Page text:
More recently, an episode of the BBC television series Talking Landscapes used this painting to "help uncover an Ango-Saxon agricultural revolution." The landscape should look familiar:

Photo from BBC Four series Talking Landscapes, Episode 6 of 6, " which Aubrey Manning sets out to discover the history of Britain's ever-changing landscape. Clues from the local art gallery, a spot of ploughing and a flight with a local pilot help uncover an Anglo-Saxon agricultural revolution." [Broadcast in 2012]

This episode seems to be currently unavailable for viewing, but the transcript can be read here in the format of the subtitles for the programme. Some excerpts from the first 10 minutes of the 30-minute episode:
For 250 years, agricultural revolutions have cut through these fields. What could possibly remain of their history? On my first morning, I called on archaeologist Julian Parsons. He told me to meet him at the Cheltenham Art Gallery, where there is a landscape painting completed just before the great agricultural revolution. It's known as the Dixton Harvesters. It's a remarkable picture....

So the landscape, like the communities, was transformed by the agricultural revolution? You would think so, but if you see this view today, it has many similarities with this painting. That afternoon, I persuaded Julian to take me there... Julian insisted we find the exact spot where the painter stood nearly 300 years before...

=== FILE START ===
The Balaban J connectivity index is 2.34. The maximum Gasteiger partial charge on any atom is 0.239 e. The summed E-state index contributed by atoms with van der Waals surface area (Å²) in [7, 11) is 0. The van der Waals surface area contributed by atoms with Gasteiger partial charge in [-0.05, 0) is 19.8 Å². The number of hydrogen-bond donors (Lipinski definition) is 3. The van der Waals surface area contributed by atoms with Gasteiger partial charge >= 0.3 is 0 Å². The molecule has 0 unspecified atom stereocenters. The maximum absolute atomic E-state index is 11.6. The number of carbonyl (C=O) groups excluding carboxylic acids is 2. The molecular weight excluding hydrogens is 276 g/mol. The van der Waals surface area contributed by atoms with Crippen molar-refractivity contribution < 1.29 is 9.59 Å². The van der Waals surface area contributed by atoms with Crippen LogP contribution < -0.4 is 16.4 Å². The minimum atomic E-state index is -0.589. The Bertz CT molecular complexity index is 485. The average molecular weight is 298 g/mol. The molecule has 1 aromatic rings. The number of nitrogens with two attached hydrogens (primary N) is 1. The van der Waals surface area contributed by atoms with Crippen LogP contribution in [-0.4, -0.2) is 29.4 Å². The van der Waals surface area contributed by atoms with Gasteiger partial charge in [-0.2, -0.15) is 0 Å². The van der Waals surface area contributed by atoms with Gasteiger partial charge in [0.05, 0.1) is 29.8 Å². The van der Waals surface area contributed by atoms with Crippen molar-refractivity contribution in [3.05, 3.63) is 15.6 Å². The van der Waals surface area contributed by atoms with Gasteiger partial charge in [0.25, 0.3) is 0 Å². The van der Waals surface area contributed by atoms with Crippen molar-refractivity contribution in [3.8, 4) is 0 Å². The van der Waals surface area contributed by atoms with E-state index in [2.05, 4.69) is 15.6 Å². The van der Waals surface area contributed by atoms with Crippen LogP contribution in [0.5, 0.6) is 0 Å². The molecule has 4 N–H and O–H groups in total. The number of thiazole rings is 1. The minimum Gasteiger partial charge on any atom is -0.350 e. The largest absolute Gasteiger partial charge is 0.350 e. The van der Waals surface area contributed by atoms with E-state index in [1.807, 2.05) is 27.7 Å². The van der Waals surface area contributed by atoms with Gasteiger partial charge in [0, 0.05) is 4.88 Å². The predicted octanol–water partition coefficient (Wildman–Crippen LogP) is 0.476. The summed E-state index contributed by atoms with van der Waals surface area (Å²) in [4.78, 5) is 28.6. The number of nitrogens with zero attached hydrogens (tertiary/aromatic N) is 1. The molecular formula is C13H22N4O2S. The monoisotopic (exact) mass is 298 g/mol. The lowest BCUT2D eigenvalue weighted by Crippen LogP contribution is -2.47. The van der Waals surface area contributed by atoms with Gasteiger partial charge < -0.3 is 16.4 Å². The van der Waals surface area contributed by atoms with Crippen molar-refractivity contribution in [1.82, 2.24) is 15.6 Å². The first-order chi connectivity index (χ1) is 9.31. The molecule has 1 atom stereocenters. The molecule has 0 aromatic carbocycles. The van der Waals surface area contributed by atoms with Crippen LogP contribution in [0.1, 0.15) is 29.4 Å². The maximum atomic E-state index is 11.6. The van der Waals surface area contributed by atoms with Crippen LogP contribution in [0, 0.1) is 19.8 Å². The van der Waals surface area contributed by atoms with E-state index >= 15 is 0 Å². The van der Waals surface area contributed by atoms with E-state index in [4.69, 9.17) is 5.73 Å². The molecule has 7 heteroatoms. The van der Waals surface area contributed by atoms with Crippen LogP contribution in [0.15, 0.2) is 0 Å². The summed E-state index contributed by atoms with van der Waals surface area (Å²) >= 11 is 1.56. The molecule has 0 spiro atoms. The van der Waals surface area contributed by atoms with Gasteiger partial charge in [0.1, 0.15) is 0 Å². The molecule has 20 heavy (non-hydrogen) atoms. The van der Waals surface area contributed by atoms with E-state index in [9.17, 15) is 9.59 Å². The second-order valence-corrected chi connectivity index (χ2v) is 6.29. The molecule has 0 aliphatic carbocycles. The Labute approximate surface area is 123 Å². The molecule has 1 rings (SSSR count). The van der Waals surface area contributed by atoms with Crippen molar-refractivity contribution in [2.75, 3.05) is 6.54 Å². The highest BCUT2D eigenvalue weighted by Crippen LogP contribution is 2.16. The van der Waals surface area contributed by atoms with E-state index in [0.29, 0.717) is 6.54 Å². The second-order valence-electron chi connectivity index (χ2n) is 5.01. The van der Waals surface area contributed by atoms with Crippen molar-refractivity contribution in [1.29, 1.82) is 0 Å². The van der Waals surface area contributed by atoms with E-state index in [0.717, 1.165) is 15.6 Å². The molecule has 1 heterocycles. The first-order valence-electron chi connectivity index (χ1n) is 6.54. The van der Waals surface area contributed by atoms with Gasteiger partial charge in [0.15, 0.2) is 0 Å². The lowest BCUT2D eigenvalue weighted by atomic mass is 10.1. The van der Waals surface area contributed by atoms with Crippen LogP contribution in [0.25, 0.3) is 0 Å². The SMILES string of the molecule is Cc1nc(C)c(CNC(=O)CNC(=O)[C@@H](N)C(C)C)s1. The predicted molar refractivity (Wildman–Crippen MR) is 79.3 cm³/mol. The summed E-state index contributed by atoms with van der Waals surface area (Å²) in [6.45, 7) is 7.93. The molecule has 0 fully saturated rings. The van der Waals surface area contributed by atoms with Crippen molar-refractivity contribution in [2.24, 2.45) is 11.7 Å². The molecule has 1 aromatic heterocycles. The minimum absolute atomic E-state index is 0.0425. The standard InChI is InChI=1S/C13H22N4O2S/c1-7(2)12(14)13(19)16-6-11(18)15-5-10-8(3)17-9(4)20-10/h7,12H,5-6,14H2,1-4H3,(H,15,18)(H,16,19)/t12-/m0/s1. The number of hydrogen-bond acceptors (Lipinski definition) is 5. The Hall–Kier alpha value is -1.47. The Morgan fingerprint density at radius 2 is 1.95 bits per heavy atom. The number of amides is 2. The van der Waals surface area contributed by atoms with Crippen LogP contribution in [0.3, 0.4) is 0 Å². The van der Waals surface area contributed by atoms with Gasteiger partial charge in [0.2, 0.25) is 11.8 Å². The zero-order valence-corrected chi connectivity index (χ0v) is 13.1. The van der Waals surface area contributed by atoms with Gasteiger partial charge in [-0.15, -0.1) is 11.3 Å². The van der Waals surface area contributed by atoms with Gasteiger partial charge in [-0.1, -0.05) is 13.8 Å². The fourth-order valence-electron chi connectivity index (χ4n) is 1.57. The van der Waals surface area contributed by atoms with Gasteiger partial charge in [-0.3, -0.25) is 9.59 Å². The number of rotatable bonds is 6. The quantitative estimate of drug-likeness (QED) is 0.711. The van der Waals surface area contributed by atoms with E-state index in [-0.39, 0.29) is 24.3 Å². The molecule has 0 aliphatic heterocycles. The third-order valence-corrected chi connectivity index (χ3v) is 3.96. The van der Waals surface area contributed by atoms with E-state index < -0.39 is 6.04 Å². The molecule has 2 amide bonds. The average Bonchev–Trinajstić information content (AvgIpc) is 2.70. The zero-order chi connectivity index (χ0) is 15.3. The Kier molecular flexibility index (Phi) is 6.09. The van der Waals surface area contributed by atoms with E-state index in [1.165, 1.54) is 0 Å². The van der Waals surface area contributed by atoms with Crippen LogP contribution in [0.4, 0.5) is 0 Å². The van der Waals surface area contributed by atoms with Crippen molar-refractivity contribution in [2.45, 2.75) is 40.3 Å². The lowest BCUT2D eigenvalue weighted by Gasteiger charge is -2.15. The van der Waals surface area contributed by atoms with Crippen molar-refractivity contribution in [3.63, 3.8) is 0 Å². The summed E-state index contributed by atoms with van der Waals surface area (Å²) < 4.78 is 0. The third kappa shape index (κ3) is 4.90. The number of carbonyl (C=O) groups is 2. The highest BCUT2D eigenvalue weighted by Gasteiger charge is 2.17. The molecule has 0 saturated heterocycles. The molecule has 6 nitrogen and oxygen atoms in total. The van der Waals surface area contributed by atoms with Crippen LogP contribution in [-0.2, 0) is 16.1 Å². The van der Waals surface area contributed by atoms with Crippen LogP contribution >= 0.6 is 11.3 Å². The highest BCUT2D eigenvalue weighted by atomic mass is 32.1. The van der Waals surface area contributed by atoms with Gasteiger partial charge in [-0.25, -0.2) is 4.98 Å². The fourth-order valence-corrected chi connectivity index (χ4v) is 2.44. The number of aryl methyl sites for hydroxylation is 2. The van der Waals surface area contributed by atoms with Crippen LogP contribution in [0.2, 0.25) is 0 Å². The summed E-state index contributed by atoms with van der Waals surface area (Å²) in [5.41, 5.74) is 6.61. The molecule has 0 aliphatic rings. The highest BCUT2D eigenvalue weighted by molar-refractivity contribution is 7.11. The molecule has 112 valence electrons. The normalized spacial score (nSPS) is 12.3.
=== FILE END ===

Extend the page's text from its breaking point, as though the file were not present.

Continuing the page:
That's the old hedge. So just where those sheep are, they cut the hay. The grain of the land, the line of the hedges, is exactly the same. Even the new hedges fit into the older pattern. That's quite extraordinary.

All that revolution, the depopulation, but the land has held its pattern. New hedges had appeared in between, but the outlines of this landscape, its fields and tracks, had hardly changed since the painter stood here in 1715.

But if this landscape wasn't created around modern agricultural machinery, what was it created for? Down in the fields themselves was a clue - a pattern of long, curving humps and hollows. Julian said it was ridge and furrow. Before recent powerful ploughs, there had been much more. This, he said, is the secret of this landscape.